What You Should Know
Rhodonia placenta is a rare polypore that can be found on rotting stumps and fallen branches of coniferous trees, where separate fruitbodies expand and often fuse into large irregular patches. The pink or orange fertile surface is particularly distinctive, although the physical form of fruitbodies, and in particular the shapes of the pores, are very variable.
This type of decay differs sharply from white rot fungi such as Phanerochaete chrysosporiu m which simultaneously degrade lignin and cellulose. Both white and brown rot fungi are common inhabitants of forest litter where they play an important role in carbon cycling.
Other names: Pink Pancake Crust.
Rhodonia placenta Mushroom Identification
Annual, spread out, thick, attached to the substrate, irregular in shape, merge into formations up to 40 cm long, 8-12 cm wide, soft, watery, juicy when fresh, hard when dried. The edge is narrow, up to 1 mm wide, sterile, wavy, fringed, and clearly defined, with age it often separates from the substrate or disappears altogether. The litter is very thin, whitish, or pinkish, at a young age gelatinous, waxy, dense, hard, and brittle when dry. The smell is weak, sour-sweet.
The hymenophore is tubular. The surface of the hymenophore is whitish with a pinkish-orange tint, bright salmon-pink, and creamy white, when it dries it fades to dirty white, grayish, and brownish. Tubes are single-layered, waxy, 0.5-2 mm long, and often beveled. Pores are rounded or angular-rounded, sometimes elongated, often with torn edges, 3-4 per 1 mm thick.
Grows in coniferous and mixed forests, on rotting fallen trunks and stumps of coniferous trees, mainly spruce and pine, rarely. Causes brown destructive wood rot.
Rhodonia placenta Look-Alikes
Postia subcaesia and Postia alni
Both most commonly associated with broadleaf trees rather than conifers have pale bracket-like fruitbodies with a bluish tinge.
Grows on conifer wood; it has a blue tinge and forms brackets.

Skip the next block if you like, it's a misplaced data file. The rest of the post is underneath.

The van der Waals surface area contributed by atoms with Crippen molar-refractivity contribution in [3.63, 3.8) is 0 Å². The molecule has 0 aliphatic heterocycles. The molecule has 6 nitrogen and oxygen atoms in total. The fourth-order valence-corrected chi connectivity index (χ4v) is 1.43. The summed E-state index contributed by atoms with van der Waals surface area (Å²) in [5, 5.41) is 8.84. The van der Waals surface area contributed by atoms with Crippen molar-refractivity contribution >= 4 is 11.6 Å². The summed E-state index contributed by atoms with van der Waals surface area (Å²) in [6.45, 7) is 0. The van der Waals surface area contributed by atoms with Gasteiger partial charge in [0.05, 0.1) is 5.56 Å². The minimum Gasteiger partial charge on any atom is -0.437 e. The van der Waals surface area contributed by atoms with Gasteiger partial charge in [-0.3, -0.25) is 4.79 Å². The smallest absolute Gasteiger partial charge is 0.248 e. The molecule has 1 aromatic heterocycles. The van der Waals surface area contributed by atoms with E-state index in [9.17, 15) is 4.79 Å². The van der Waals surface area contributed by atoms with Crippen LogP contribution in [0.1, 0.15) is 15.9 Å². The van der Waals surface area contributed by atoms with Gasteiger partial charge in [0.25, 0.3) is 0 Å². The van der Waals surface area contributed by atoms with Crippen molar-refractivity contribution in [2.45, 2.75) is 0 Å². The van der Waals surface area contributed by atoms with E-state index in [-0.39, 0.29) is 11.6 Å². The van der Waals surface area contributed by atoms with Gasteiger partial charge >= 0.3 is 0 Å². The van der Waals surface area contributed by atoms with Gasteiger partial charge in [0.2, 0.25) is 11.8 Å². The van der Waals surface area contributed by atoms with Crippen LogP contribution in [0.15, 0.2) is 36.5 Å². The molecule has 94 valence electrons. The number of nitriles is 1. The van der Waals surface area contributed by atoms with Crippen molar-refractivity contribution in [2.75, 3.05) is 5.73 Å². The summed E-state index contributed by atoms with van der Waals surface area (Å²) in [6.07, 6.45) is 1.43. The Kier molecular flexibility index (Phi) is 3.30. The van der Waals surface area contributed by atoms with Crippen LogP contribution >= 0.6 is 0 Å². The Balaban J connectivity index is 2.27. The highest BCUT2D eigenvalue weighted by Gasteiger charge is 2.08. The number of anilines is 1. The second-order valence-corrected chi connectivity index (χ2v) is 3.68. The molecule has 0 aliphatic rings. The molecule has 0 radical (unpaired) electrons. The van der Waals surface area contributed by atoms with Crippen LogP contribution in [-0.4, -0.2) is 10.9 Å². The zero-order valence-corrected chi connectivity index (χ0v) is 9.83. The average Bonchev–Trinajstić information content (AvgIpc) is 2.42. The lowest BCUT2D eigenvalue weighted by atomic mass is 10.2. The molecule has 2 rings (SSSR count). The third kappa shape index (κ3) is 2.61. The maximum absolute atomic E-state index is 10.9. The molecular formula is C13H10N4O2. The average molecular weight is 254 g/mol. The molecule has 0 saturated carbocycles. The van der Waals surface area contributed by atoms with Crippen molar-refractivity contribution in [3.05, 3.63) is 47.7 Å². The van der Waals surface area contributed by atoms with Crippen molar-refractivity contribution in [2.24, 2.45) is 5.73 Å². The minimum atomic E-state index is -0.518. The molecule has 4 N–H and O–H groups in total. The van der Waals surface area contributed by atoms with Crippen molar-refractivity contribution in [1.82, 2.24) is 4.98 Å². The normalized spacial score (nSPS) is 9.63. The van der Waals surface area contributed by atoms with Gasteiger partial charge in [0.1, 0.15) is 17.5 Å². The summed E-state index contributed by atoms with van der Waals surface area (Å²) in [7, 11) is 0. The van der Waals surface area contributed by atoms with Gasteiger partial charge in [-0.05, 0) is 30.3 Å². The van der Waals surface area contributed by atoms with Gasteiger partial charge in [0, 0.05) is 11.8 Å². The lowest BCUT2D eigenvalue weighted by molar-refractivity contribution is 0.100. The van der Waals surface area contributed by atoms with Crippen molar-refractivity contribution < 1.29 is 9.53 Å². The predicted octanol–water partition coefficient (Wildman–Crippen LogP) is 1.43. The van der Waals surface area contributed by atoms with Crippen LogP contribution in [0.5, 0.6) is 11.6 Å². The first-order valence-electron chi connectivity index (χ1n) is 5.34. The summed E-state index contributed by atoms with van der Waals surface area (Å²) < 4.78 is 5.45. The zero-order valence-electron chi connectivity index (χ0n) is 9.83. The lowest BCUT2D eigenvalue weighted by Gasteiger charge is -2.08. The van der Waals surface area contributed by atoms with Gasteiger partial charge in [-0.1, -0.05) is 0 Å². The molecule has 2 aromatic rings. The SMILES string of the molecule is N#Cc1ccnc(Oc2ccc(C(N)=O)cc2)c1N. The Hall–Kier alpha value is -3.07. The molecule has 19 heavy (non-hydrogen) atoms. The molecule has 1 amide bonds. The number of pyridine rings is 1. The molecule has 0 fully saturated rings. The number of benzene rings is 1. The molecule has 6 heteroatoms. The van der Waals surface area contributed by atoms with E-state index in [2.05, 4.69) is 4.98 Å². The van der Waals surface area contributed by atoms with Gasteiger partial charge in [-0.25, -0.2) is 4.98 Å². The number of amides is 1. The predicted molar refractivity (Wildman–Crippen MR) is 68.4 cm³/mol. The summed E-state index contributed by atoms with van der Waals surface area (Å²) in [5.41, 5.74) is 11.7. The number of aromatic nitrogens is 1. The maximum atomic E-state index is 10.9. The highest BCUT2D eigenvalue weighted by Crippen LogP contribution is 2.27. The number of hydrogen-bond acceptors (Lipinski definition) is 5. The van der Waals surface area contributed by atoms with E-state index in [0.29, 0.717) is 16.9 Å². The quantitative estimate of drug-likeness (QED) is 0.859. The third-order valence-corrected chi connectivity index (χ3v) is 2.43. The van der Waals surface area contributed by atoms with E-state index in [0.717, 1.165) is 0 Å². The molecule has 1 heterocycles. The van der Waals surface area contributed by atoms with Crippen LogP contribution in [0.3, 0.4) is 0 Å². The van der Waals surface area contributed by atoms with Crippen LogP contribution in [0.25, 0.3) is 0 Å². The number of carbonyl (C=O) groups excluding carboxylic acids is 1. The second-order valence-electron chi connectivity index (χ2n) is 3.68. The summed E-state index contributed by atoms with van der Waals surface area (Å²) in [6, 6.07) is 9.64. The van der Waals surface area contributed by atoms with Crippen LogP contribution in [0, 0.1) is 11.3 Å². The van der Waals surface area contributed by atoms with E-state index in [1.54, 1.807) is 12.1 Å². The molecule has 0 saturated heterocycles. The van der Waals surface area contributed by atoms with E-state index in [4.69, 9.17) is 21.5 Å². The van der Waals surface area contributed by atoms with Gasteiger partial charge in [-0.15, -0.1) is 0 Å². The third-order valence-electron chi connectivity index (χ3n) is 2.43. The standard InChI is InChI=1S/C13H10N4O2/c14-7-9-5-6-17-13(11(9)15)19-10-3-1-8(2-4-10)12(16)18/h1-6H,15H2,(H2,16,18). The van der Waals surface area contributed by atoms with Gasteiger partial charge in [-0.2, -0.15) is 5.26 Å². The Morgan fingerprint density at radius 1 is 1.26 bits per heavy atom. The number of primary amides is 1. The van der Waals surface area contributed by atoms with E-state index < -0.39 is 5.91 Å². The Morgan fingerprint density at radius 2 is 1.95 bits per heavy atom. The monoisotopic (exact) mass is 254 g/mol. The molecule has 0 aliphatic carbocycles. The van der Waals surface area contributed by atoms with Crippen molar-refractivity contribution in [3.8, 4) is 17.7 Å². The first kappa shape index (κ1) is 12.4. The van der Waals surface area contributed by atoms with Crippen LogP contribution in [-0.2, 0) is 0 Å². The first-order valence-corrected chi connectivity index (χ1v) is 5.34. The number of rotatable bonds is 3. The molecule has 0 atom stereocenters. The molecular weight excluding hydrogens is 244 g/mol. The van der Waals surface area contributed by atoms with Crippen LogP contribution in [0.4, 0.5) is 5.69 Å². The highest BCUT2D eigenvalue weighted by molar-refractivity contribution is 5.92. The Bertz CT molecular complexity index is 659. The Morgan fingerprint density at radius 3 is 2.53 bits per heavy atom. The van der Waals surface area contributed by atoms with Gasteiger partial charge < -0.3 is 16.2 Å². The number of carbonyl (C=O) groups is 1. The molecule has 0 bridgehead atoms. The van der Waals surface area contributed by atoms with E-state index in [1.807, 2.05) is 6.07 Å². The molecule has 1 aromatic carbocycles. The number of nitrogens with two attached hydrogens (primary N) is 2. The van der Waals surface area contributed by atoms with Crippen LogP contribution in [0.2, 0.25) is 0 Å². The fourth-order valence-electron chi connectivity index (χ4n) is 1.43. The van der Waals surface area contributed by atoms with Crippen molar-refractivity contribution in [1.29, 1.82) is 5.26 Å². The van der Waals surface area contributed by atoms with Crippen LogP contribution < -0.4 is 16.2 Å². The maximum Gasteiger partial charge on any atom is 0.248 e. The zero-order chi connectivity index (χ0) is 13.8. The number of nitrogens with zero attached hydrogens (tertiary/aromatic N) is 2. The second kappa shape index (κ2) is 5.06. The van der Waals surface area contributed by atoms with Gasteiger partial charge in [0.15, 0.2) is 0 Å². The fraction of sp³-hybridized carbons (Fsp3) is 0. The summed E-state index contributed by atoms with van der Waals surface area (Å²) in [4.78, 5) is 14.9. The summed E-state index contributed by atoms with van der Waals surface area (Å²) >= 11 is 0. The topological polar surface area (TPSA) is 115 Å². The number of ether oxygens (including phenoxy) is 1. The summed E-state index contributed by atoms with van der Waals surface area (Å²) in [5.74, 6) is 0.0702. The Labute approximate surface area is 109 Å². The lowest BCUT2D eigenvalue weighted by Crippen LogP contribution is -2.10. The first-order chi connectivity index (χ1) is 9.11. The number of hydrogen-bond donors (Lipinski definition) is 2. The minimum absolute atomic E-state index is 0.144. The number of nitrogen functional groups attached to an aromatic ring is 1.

Usually grows on conifer wood; it is white and forms brackets.
Rhodonia placenta Taxonomy and Etymology
Although described scientifically as Boletus incarnatus as long ago as 1801 by Christiaan Hendrik Persoon, this beautiful polypore owes its basionym (first valid specific name) to an 1862 publication by the great Swedish mycologist Elias Magnus Fries. The currently-accepted scientific name Postia placenta dates from a 1986 paper in the journal Mycotaxon by American mycologists Michael J Larsen (1938 - 2000) and F F Lombard (no biographical details yet available).
Postia, the genus name, was established by Elias Magnus Fries in honor of the Swedish naturalist Hampus von Post (1822 - 1911). The specific epithet placenta means flat or slab-like.
Rhodonia placenta Synonyms
Polyporus placentus Fr., 1861
Polyporus placenta Fr., 1861
Physisporus placenta (Fr.) P. Karst., 1882
Poria placenta (Fr.) Cooke, 1886
Leptoporus placentus (Fr.) Pat., 1900
Leptoporus placenta (Fr.) Pat., 1900
Ceriporiopsis placenta (Fr.) Domanski, 1963
Tyromyces placenta (Fr.) Ryvarden, 1973
Oligoporus placentus (Fr.) Gilb. & Ryvarden, 1985
Oligoporus placenta (Fr.) Gilb. & Ryvarden, 1985
Postia placenta (Fr.) M.J. Larsen & Lombard, 1986
Ceriporiopsis placenta (Fr.) Domanski ex Niemelä, 2005
Bjerkandera roseomaculata P. Karst., 1891
Physisporus albolilacinus P. Karst., 1892
Poria monticola Murrill, 1920
Poria carnicolor D.V. Baxter, 1941
Poria microspora Overh., 1943
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